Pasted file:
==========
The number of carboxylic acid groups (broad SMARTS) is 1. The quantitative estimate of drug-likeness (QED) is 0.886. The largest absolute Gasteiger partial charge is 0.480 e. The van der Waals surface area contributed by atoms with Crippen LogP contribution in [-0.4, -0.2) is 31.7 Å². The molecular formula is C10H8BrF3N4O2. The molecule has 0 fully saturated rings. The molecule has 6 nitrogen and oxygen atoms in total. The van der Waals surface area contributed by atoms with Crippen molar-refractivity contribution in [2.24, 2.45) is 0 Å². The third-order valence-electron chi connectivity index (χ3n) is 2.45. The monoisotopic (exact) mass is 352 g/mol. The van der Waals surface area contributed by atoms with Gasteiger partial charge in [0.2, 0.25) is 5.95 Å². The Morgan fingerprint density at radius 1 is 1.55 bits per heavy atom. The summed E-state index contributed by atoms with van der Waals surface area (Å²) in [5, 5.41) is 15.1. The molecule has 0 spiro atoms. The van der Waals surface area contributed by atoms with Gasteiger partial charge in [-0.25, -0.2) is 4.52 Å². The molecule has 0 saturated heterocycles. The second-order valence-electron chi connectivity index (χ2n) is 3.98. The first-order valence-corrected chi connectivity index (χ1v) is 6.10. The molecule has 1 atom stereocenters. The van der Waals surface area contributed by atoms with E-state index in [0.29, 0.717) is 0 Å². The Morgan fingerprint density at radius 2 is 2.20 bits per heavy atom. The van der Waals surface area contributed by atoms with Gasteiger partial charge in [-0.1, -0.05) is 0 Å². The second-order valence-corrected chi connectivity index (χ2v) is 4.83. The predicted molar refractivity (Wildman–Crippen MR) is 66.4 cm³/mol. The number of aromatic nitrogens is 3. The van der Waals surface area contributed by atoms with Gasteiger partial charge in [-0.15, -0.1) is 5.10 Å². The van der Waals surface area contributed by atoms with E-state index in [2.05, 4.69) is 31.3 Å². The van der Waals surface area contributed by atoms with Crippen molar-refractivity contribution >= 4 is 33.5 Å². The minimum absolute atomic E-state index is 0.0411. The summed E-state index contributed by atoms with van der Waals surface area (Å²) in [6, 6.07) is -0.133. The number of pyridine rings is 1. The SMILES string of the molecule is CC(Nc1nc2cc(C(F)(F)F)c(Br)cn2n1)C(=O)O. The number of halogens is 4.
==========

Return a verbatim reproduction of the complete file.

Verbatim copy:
The number of carboxylic acid groups (broad SMARTS) is 1. The quantitative estimate of drug-likeness (QED) is 0.886. The largest absolute Gasteiger partial charge is 0.480 e. The van der Waals surface area contributed by atoms with Crippen LogP contribution in [-0.4, -0.2) is 31.7 Å². The molecular formula is C10H8BrF3N4O2. The molecule has 0 fully saturated rings. The molecule has 6 nitrogen and oxygen atoms in total. The van der Waals surface area contributed by atoms with Crippen molar-refractivity contribution in [2.24, 2.45) is 0 Å². The third-order valence-electron chi connectivity index (χ3n) is 2.45. The monoisotopic (exact) mass is 352 g/mol. The van der Waals surface area contributed by atoms with Gasteiger partial charge in [0.2, 0.25) is 5.95 Å². The Morgan fingerprint density at radius 1 is 1.55 bits per heavy atom. The summed E-state index contributed by atoms with van der Waals surface area (Å²) in [5, 5.41) is 15.1. The molecule has 0 spiro atoms. The van der Waals surface area contributed by atoms with Gasteiger partial charge in [-0.25, -0.2) is 4.52 Å². The molecule has 0 saturated heterocycles. The second-order valence-electron chi connectivity index (χ2n) is 3.98. The first-order valence-corrected chi connectivity index (χ1v) is 6.10. The molecule has 1 atom stereocenters. The van der Waals surface area contributed by atoms with E-state index in [0.29, 0.717) is 0 Å². The Morgan fingerprint density at radius 2 is 2.20 bits per heavy atom. The van der Waals surface area contributed by atoms with Gasteiger partial charge in [-0.1, -0.05) is 0 Å². The second-order valence-corrected chi connectivity index (χ2v) is 4.83. The predicted molar refractivity (Wildman–Crippen MR) is 66.4 cm³/mol. The number of aromatic nitrogens is 3. The van der Waals surface area contributed by atoms with Gasteiger partial charge in [-0.15, -0.1) is 5.10 Å². The van der Waals surface area contributed by atoms with E-state index in [2.05, 4.69) is 31.3 Å². The van der Waals surface area contributed by atoms with Crippen molar-refractivity contribution >= 4 is 33.5 Å². The minimum absolute atomic E-state index is 0.0411. The summed E-state index contributed by atoms with van der Waals surface area (Å²) in [6, 6.07) is -0.133. The number of pyridine rings is 1. The SMILES string of the molecule is CC(Nc1nc2cc(C(F)(F)F)c(Br)cn2n1)C(=O)O. The number of halogens is 4.